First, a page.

Canadian Income Tax: Reporting Foreign Business Income

Where the Income Was Made Doesn't Matter to the Canada Revenue Agency

International Currency
Foreign income. Steve Chenn / Getty Images

Some of my business income is from other countries. How do I report this?

Generally, you treat foreign business income the same way you would handle business income from Canadian sources on your Canadian income tax return.

That is, if you are a sole proprietor or part of a partnership, you will report foreign income as part of your business or professional income on Form T2125: Statement of Business or Professional Activities.

So your foreign income needs to be converted into Canadian dollars. The Canada Revenue Agency (CRA) advises using the Bank of Canada exchange rate that was in effect on the day you received the income or using the average annual exchange rate.

For instance, suppose I do some work for an American client, who sends me a cheque in U.S. dollars. It gets converted to Canadian funds when I deposit it into my Canadian business account, and I record it in my business records. When I fill out my T1 income tax form, this foreign income is part of my total business income calculations.

However, if you are actually performing your work in a foreign country, such as the United States, you may have to pay income tax in that country. The United States bases its income tax system on citizenship and where the work is performed, unlike Canada, which bases its income tax system on residency. To further complicate matters, some states have state income tax and some don't.

So you may end up having to file a tax return with the Internal Revenue Service (IRS) and pay American taxes.

Deemed Residency

If you earn all or part of your income from working abroad you still have to file a Canadian tax return if you are deemed a resident of Canada for tax purposes. Generally, you are considered a resident if you maintain "significant residential ties with Canada", according to the Canada Revenue Agency.

This includes:

  • Owning a home in Canada
  • Having a spouse or children in Canada
  • Having personal property in Canada such as vehicles, furniture, etc.
  • Having health insurance in a Canadian province or territory
  • Having Canadian bank accounts, credit cards, investment accounts, etc.

If you are considered a resident of Canada then you must file a Canadian tax return and report all domestic and foreign income. If you have earned income abroad and paid tax on the income in the country it was earned, you will be credited the foreign tax on your Canadian tax return.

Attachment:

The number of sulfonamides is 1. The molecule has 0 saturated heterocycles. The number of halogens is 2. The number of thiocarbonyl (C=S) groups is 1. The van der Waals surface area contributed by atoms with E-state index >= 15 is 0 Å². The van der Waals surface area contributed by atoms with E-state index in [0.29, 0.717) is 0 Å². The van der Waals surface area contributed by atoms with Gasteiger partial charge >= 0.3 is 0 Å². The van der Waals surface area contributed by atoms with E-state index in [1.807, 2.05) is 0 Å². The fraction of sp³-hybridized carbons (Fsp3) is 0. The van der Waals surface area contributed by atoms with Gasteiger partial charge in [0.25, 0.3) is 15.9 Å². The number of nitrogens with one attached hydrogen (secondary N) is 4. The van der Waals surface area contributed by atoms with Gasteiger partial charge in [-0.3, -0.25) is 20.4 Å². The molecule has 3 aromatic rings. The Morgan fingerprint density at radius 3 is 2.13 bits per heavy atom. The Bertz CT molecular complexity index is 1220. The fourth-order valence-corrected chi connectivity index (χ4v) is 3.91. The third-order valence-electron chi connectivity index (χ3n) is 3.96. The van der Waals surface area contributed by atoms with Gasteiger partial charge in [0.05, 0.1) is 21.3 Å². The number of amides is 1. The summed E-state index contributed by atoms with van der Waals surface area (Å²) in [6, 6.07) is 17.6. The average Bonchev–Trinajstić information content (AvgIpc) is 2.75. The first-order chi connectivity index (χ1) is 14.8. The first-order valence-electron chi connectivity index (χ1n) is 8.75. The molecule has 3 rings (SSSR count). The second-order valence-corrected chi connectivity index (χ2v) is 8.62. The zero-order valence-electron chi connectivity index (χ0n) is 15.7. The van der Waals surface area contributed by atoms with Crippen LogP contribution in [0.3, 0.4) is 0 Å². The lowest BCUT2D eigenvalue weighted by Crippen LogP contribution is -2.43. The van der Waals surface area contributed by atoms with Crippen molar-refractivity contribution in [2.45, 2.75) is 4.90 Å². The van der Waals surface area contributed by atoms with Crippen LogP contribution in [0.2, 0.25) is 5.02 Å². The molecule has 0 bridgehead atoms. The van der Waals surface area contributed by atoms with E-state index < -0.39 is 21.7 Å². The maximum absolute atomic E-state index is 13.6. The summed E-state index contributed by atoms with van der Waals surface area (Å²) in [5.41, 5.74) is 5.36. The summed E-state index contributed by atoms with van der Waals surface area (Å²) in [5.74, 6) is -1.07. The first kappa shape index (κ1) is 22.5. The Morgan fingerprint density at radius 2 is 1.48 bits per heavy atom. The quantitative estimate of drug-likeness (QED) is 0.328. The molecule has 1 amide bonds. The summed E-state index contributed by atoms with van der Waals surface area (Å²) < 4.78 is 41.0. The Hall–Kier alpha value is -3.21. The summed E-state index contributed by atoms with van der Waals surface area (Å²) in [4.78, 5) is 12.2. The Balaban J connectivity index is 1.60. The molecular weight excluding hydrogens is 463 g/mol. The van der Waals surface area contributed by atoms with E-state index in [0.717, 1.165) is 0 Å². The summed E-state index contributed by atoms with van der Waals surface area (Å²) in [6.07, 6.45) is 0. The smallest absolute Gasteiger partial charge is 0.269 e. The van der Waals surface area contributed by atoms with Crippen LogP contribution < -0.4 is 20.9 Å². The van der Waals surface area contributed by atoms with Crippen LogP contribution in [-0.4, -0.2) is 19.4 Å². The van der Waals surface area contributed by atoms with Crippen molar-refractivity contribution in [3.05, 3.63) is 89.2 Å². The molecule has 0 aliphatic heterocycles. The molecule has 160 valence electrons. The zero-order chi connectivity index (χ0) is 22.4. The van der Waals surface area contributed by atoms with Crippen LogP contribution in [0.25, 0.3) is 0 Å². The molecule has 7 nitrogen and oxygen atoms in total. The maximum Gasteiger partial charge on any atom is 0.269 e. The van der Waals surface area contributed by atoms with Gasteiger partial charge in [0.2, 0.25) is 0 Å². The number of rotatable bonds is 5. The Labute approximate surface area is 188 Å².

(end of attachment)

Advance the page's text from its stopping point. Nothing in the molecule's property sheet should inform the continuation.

For example, if you earned $30,000 of income from working in the United States and you filed a U.S. tax return and paid $5000 in U.S. taxes, you would still report the $30,000 of U.S. income on your Canadian tax return but because Canada and the U.S. have a tax treaty you would be credited with the $5000 you paid in the U.S.

Note that you may have to pay additional tax on the foreign income if the Canadian rate is higher. So in the above example, if the Canadian tax rate on the $30,000 of income was $7000 you would have to pay an extra $2000 in taxes in Canada.

If you qualify as a non-resident for tax purposes then you do not have to file a Canadian tax return.

Tax Treaties

To avoid double taxation Canada has tax treaties with over 80 countries, including the United States, Mexico, UK, France, Germany, Italy, China, etc.  The Department of Finance maintains a list of tax treaties currently in force. Tax treaties generally limit the amount of tax payable to that which you would pay in your country of residence. However, treaty provisions can vary significantly from country to country.  If you have business income from a country that does not have a tax treaty with Canada you may wind up paying double taxes (see the Department of Finance Status of Tax Treaty Developments).

Certificate of Residency

Some countries may require that you provide a Canadian Certificate of Residency in order to prove that you reside in Canada and exempt you from paying tax in their jurisdiction.

To obtain the certificate you can apply to the CRA.

Consult your Tax Professional Prior to Working Abroad

Before performing any business activities outside of Canada that may generate taxes in that jurisdiction you should consult with a tax professional and/or contact your local tax office and explain the situation.  Dealing with a domestic tax problem can be difficult enough, but resolving a tax issue between domestic and foreign tax agencies can lead to months of frustration and expense.

Read more about your Canadian business and taxes:

The Most Overlooked Tax Deductions for Canadian Small Businesses

6 Home Based Business Tax Deductions You Don't Want to Miss

Maximize Your Business Income Tax Deductions

Canadian Income Tax FAQ Index

Small Business Canada FAQ Index